The human effect on animal conservation


As more animals and areas of land are dedicated to conservation, Katie Hughes asks whether enough is being done to protect vulnerable species

The idea of conserving a species is a warped one. It is rarely the fault of the organism in question that threats exist to its survival; it is undeniably mainly through human influence that species come under the threat of extinction. The unfortunate aspect of wildlife conservation is that people with an alternative interest form a vicious circle, continuously compromising the efforts being put into the restoration cause by various activists and organisations.

The main pressures being put on wildlife are climate change, pollution, unsustainable use, habitat loss and the invasion of new species. Certain species fail to adapt sufficiently to these stresses, which is what causes their depletion.

This inability to adapt is particularly relevant with regard to the effect climate change has on ecosystems and their species. Areas of high latitude, i.e. the Antarctic and Arctic regions, have the highest rates of global warming, which results in the melting of sea ice. The more ice melts, the less reflective surface there is, which results in accelerated melting. This has an impact on polar bears, which are slowly losing their habitat and will be faced with changes in every part of their lives from their denning habits to starvation and malnutrition.

Large expanses of water are not only affected by higher temperatures, which increase their surface levels, or by carbon dioxide, which increases their acid levels and causes a disruption in marine animals’ ability to make a calcium carbonate skeleton, but also directly by humans.

Waste produced by everyday human activities and industry contributes greatly to marine pollution. Areas called “garbage patches” have been discovered in the middle of the Pacific, North Atlantic and Indian Oceans. These consist of hundreds of kilometres of plastic and chemical debris, which take just a year to degrade. These release toxic compounds as they break down into small particles that enter the food chain after being ingested by aquatic organisms or seabirds.

A non-governmental organisation, Project Kaisei, was set up to study and determine a way to remove the garbage patch in the Pacific, which would yield low marine life loss and low energy expenditure.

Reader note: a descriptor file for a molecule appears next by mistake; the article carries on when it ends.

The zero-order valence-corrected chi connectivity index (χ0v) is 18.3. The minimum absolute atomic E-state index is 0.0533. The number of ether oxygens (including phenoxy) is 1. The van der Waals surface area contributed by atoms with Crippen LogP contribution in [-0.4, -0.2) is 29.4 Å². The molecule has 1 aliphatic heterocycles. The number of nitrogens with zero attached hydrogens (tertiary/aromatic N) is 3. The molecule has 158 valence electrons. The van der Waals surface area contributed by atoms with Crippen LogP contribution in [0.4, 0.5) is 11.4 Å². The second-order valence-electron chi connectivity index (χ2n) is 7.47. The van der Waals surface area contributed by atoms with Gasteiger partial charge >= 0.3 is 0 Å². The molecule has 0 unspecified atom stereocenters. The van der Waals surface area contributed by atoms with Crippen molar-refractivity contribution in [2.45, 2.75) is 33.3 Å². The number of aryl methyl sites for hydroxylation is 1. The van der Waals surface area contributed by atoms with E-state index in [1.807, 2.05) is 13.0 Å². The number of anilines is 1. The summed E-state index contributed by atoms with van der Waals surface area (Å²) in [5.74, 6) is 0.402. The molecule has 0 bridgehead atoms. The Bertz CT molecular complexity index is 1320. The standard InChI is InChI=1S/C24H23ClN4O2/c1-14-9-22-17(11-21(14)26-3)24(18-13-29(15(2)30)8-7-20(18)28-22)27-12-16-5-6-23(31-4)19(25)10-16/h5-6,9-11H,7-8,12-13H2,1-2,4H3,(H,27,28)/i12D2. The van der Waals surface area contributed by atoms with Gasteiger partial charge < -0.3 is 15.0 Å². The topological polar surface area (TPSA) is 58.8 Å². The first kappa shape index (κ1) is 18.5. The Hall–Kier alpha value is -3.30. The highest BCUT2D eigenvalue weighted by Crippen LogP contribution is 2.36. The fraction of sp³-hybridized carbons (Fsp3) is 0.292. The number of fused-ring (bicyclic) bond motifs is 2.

This type of waste, while inexcusable, is one few people are aware of and hence feel they hold no accountability for. However, careless industrial practices are equally, if not more, crippling to the movement. Assisting the preservation of species has become increasingly difficult in recent years as large international corporations and organisations have ignored environmental and sustainable development concerns.

Seven oil spills have occurred so far in 2011. Most birds that come into contact with an oil spill will die. Their plumage becomes saturated with oil, which reduces the feathers’ insulating property. The birds themselves become poisoned once they start preening as they ingest the oil, which causes dehydration and a malfunction in liver and kidneys. The same fate awaits seals and sea otters, both of which have heavy fur. Alternatively, the oil may blind animals or impair their lungs and breathing, causing painful death. In the case of oil spills, few things can be done for the affected animals as according to a biologist at the Wattenmeer National Park, Silvia Gaus, less than one per cent of cleaned oil-soaked birds actually survive.

The example of whale harpooning is one that has come to light recently through social media. While it is an example of an individual compromising the overall effort, the US Navy had for years had equally disparaging effects on the same species. They used Low Frequency Active Sonar (LFAS) to detect and locate rival submarines with no measures in place to protect dolphins and whales who themselves use a sonar system to navigate through the water. LFAS is 235 decibels loud and is capable of incapacitating and killing these animals. It was only in 2008 that a federal court prohibited the practice unless safety measures were in place.

As well as protecting the multitudes of species already walking the planet, conservation is important as new species and new adaptations are constantly being discovered. It is only through having a knowledge base of what species are present in the environment and knowing their relations to the newly discovered species that we can begin to understand and piece together where they came from and how they are related.

Measures are taken every day to save polar bears from melting ice caps, pandas from poachers and African elephants from the ivory trade. These are, among many, examples of species whose conservation status is currently threatened. To say that awareness must be raised about these issues is a defunct statement. Awareness has been raised. People are aware that their actions are spurring on life-threatening consequences for species outside of the human race but continue to do nothing about them. We have yet to find out whether the message will finally sink in or whether we have to wait for the pandas and elephants to disappear from zoos before we decide it’s time to act and protect the future of nature.